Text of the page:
HIV-positive people diagnosed with Hodgkin’s lymphoma have excellent health prospects, aidsmap reports. Publishing their findings in Clinical Infectious Diseases, researchers in the French LYMPHOVIR cohort conducted a prospective study including 68 people with HIV who were newly diagnosed with Hodgkin’s lymphoma between 2008 and 2014. They compared the group’s outcomes with a cohort of HIV-negative individuals diagnosed with the cancer at about the same time.

Ninety-four percent of the HIV-positive individuals were taking antiretrovirals (ARVs) at the time of their lymphoma diagnosis. All took ARVs while undergoing cancer treatment.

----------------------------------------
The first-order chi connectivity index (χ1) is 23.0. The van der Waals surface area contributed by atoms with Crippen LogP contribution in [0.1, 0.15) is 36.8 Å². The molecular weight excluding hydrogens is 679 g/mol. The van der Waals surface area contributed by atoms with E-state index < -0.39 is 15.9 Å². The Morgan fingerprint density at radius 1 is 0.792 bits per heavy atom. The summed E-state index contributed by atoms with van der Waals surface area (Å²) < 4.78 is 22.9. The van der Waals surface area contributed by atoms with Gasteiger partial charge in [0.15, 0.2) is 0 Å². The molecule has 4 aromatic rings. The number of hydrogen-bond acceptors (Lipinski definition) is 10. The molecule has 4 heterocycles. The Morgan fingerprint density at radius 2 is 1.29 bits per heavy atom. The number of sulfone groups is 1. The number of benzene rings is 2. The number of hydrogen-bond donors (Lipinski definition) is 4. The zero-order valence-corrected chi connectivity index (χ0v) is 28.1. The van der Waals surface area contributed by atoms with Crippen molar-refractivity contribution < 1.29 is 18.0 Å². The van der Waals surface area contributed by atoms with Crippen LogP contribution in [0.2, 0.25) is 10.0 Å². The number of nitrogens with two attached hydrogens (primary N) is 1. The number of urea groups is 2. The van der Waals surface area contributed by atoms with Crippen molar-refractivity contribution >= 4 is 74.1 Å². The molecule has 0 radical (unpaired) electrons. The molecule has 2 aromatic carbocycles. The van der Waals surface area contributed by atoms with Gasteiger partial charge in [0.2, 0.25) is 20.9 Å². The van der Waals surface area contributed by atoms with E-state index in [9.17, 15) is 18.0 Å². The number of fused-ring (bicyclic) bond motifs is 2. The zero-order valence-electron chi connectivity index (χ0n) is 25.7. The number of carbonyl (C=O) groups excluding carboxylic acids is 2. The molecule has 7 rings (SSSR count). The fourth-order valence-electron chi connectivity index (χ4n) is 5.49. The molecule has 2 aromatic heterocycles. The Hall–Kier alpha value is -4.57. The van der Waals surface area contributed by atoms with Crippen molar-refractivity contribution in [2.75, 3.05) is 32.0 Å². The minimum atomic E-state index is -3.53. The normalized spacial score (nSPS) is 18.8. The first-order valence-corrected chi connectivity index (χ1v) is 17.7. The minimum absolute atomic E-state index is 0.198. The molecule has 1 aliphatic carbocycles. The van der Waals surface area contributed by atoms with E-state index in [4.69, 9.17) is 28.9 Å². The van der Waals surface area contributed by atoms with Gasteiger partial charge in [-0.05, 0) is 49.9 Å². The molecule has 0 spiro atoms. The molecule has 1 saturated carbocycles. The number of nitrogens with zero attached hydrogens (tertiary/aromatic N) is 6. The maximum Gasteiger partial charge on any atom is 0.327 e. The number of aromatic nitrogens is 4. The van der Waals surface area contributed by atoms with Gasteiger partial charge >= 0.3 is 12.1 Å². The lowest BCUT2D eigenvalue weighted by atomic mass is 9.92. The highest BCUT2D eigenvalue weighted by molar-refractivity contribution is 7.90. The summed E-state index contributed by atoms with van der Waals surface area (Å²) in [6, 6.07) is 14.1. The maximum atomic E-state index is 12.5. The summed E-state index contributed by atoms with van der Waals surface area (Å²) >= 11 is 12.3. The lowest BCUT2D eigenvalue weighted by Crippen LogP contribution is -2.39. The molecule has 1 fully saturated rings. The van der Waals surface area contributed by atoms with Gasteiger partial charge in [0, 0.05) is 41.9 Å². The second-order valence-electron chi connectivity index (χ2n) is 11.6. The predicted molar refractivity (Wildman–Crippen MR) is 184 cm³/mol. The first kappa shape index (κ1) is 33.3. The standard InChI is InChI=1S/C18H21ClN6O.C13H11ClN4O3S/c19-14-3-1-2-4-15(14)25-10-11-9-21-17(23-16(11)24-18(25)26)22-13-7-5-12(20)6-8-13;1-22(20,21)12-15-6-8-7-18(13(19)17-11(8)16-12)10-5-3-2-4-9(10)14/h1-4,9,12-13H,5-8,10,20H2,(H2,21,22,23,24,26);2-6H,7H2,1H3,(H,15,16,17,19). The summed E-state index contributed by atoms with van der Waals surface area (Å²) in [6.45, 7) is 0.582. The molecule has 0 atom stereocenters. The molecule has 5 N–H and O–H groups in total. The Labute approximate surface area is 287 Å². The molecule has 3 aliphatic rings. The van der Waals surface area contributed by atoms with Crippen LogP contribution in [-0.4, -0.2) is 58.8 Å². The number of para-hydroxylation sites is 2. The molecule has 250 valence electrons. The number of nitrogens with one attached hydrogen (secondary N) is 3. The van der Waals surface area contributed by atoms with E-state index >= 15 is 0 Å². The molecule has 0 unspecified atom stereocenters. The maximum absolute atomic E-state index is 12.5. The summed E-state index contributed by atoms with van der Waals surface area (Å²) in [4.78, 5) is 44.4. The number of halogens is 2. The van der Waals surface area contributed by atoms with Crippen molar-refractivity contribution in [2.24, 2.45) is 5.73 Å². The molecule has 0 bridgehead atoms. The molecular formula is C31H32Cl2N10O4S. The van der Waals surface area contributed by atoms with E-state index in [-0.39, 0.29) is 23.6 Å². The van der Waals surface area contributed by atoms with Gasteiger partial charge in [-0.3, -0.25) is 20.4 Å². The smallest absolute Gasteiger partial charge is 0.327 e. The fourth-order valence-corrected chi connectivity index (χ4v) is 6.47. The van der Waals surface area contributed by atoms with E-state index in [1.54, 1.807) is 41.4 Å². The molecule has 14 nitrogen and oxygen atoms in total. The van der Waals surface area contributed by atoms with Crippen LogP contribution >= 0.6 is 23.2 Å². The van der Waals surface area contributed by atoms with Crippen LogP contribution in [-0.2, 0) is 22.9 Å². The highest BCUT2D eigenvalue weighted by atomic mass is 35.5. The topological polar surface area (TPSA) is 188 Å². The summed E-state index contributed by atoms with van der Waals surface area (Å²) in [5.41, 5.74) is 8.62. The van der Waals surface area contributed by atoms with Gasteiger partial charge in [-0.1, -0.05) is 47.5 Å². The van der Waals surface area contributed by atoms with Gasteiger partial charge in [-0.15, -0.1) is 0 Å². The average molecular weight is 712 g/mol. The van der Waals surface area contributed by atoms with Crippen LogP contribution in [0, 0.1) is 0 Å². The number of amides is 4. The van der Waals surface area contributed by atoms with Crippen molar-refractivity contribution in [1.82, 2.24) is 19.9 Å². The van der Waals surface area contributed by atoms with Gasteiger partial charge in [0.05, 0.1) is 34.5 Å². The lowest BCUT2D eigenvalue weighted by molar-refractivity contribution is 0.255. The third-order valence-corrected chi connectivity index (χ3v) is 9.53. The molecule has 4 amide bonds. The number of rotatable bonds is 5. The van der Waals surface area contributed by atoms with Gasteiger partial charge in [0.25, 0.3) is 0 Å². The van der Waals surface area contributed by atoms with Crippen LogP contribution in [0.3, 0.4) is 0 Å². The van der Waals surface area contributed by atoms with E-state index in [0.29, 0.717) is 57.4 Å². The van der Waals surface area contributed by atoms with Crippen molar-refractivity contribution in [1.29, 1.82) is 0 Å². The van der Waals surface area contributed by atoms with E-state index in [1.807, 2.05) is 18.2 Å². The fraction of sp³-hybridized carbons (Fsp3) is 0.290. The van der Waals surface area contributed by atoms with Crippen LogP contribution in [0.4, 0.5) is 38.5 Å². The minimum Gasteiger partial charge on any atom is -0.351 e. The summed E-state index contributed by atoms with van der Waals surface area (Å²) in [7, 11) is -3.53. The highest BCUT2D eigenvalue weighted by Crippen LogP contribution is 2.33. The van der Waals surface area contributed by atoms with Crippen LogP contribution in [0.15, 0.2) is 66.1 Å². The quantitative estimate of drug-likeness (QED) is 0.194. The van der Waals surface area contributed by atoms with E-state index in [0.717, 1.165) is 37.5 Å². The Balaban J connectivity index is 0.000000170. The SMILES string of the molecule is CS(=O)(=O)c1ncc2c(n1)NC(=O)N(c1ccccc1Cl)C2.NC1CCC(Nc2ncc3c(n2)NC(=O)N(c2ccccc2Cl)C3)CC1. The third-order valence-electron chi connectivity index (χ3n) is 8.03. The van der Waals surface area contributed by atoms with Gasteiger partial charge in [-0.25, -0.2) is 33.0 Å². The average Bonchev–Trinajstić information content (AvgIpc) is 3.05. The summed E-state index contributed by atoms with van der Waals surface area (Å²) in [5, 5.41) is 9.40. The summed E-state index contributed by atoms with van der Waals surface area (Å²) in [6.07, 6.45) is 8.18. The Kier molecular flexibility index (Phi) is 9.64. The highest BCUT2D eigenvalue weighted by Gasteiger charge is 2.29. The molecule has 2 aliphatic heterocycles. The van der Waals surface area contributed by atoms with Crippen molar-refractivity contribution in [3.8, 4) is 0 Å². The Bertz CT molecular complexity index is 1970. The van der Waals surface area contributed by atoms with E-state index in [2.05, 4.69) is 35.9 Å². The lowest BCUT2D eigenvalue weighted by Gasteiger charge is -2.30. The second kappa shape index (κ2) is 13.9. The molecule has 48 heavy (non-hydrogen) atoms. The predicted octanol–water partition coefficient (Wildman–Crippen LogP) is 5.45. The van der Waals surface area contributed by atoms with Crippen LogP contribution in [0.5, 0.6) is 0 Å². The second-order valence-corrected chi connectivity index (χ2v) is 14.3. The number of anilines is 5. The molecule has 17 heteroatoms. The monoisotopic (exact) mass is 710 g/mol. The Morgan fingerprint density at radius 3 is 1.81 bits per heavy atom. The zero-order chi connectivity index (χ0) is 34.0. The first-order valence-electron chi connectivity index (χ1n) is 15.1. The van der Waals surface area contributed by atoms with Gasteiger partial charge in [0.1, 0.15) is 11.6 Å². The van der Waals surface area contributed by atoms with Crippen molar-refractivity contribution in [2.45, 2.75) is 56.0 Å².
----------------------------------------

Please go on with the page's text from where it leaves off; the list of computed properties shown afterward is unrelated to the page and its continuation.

During a median 38 months of follow-up, five people in the study died: two from early progression of the cancer, one from sepsis, and two after relapse of lymphoma. Two more people relapsed during the follow-up period.

The overall two-year survival rate was 94 percent, while the two-year rate of lack of progression of lymphoma was 89 percent.

The only factor that the researchers found was linked to an increased risk of lymphoma progression or death was age: Members of the cohort who were older than 45 were 8.1 times more likely to experience such an outcome than the younger ones.

To read the aidsmap article, click here.

To read the study abstract, click here.